CLT digging around, finds family secrets

Secrets. If you dig deep enough, every family has them.
Events, topics or people that aren’t talked about or acknowledged. Sometimes the secrets are buried so deep they simply disappear. And sometimes they’re revealed in surprising ways.

Secrets. If you dig deep enough, every family has them.

Events, topics or people that aren’t talked about or acknowledged. Sometimes the secrets are buried so deep they simply disappear. And sometimes they’re revealed in surprising ways.

Between 1860 and 1948 more than 80,000 children were brought to Canada in officially sanctioned child migration programs. Some were treated well; others lived like indentured servants.

It’s estimated that one out of every 12 Canadians is a descendant of a homechild. But because many of these youngsters were ashamed of their past, many people know little or nothing about their parent or grandparent’s background.

Homechild is a slice of Canadian history that not everyone is aware of,” says director Ross Stephanson. “It’s a story about immigrants overcoming obstacles and a family discovering elements of its past.”

Courtenay Little Theatre presents the play at the Sid Williams Theatre Sept. 30 and Oct. 6, 7 and 8 at 7:30 p.m. with a 2 p.m. matinee Oct. 2.

Playwright Joan MacLeod will be present on opening night and will host a question-and-answer session after the show. 2010 was The Year of the British Homechild in Canada.

The story revolves around retired dairy farmer, Alistair MacEachern. Now in his 80s, MacEachern was brought to Canada as a homechild in 1922.

He never spoke about the sister, Katie, he left behind. When MacEachern suffers a stroke, the long-kept secret is revealed and his family learns about their missing relative for the first time.

“It’s a complex play,” says Stephanson. “The characters go through the process of discovering, working through and resolving this mystery they never knew about. It’s a historical study of a sad situation but the characters are very lively and contemporary.”

“What fascinates me is the continual unravelling and un-layering of masks and protections that have been in place for years,” continues Ross. “It’s a very well researched play and despite the topic, is filled with joy and laughter.”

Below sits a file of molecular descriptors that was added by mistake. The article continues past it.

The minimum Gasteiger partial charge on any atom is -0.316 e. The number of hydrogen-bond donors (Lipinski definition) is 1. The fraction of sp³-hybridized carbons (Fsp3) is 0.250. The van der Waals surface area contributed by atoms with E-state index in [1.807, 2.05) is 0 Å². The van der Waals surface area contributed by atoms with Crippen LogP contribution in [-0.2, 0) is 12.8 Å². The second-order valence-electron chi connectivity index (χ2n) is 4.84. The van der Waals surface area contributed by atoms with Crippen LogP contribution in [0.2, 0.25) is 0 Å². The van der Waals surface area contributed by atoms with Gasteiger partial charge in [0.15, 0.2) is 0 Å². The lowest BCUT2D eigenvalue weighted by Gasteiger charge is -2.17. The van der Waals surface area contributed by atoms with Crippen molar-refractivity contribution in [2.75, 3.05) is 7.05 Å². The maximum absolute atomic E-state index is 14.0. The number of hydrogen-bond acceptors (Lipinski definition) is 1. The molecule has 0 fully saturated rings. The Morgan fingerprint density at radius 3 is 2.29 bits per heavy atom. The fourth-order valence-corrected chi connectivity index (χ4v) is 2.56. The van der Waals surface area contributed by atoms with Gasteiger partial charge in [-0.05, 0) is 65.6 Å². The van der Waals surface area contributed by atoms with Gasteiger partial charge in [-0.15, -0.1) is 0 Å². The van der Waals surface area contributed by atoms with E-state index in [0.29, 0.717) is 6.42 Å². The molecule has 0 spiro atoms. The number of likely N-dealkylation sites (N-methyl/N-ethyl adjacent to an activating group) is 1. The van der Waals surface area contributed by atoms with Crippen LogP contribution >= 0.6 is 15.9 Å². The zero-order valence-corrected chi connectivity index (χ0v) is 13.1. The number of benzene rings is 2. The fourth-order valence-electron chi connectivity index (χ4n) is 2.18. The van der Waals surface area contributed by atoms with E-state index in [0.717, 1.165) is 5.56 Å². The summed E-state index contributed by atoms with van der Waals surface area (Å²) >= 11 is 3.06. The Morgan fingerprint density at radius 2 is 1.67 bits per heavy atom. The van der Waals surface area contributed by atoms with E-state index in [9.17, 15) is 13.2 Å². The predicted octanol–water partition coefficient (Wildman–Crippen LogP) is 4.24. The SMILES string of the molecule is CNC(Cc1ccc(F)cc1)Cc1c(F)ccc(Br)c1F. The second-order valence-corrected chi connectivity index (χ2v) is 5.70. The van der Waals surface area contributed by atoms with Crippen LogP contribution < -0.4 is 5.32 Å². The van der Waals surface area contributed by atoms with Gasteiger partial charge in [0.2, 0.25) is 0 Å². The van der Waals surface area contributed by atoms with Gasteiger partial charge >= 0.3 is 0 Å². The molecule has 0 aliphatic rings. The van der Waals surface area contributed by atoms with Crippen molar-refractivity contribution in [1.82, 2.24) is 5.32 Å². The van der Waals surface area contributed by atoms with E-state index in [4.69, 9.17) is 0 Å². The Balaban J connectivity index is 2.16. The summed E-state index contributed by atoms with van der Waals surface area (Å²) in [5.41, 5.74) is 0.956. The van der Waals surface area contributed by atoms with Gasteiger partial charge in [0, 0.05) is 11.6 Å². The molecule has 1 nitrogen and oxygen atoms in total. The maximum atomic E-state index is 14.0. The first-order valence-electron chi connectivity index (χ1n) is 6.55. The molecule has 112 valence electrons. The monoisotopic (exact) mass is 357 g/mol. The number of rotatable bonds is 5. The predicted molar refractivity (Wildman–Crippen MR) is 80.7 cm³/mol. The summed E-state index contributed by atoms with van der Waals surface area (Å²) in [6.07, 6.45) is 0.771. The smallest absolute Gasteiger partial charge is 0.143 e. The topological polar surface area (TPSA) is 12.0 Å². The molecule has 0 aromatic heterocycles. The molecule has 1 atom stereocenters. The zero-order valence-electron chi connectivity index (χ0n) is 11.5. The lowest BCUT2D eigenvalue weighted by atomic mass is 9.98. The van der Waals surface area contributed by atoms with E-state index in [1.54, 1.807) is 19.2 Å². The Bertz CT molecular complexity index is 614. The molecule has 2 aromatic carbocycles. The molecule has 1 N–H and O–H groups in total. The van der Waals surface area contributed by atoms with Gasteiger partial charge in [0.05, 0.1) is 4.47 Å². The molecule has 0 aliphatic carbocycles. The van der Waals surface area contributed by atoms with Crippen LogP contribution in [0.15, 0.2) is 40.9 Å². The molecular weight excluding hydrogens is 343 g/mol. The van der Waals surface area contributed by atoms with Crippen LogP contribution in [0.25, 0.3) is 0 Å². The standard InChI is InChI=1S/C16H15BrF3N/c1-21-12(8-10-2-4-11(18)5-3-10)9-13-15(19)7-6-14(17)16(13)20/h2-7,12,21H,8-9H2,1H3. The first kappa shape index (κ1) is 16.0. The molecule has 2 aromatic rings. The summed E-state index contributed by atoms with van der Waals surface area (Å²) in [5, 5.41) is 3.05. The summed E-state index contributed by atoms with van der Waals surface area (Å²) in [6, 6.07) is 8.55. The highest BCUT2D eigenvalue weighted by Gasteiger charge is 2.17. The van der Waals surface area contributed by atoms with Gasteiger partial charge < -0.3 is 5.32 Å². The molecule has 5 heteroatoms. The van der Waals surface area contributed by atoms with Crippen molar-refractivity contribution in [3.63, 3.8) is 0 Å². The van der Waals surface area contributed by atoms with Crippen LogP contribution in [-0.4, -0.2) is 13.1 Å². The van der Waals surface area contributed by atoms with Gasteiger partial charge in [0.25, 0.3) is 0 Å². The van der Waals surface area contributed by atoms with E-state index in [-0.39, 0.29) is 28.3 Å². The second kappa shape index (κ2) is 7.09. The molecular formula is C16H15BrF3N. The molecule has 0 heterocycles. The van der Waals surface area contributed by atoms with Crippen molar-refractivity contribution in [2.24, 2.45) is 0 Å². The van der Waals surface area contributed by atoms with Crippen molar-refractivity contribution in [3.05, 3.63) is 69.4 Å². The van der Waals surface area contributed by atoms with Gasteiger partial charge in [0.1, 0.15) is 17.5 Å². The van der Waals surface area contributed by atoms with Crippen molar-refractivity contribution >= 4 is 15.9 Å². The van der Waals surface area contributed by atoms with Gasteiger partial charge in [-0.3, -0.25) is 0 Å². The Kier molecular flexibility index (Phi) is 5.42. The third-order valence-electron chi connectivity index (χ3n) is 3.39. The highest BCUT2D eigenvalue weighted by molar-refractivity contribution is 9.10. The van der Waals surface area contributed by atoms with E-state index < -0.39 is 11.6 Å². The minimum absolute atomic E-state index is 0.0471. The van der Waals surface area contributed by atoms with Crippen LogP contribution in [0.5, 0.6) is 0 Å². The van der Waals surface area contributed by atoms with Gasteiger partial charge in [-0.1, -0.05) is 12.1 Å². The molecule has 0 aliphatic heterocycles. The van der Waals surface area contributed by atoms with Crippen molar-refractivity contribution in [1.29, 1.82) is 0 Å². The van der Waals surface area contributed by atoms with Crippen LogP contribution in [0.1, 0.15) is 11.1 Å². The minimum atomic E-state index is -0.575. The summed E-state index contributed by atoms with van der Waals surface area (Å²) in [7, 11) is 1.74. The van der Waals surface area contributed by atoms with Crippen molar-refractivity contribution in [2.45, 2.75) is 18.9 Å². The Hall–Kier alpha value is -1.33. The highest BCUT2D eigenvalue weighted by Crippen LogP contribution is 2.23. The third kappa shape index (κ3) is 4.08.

Two cast members, Gail Limber and Wendy Morin, are descendants of people in the homechild program. They will share their stories after the Oct. 2 matinee and members of the audience will be invited to do so as well.

CLT has also created a blog at www.courtenaylittletheatre.wordpress.com to discuss ideas, thoughts and memories of relatives that were brought to Canada under the homechild program.

“As always, rehearsal time is limited but the entire cast has been exceptionally well-prepared right from the beginning,” says Stephanson.

“There’s been a real stirring of wonderings and discoveries as we dive deeper into the pool of possibilities for each character. And Courtenay Little Theatre’s skilled technical crew is so supportive.”

The cast of eight is a blend of seasoned and new to theatre performers.

Although most of the characters are mature, nine-year old Monique Collins plays the young Katie left behind in Scotland. “Monique is very focused and professional,” notes Stephanson. “And the way she draws on her emotional bank account is quite amazing.”

As a director, Stephanson says his goal is to “affect the audience through telling a story and to make the characters so real and truthful that people leave the theatre feeling entertained, informed or educated.”

He was introduced to theatre when he played a tree in a kindergarten production.

“As a kid I enjoyed entertaining people even though being on stage scared the wits out of me. I love the magical transformations into character, of its ancient roots in the earliest days of humans sharing stories around a fire and of its incredible power to influence people’s thoughts, feelings and even actions.”

Stephanson and his wife moved to the Comox Valley in 2004. Before then he taught (mostly drama) at secondary schools in various locations in B.C. and Alberta for 20 years and was a school counsellor for 10. During that time he produced the award-winning anti-bullying video Pin the Name on The Bully.

On stage he’s preformed in many productions for Vancouver’s Arts Club theatre, the Langley Playhouse, Courtenay Little Theatre, TheatreWorks and other companies. He’s also won numerous awards for Best Actor.

Stephanson’s film and TV credits include CBC TV’s production The Homecoming, Columbia Pictures Elliot Boy, Sea Hunt and other productions.

Tickets for Homechild, $18 for evening performances and $15 for the matinee, are available at the Sid Williams Theatre.

 

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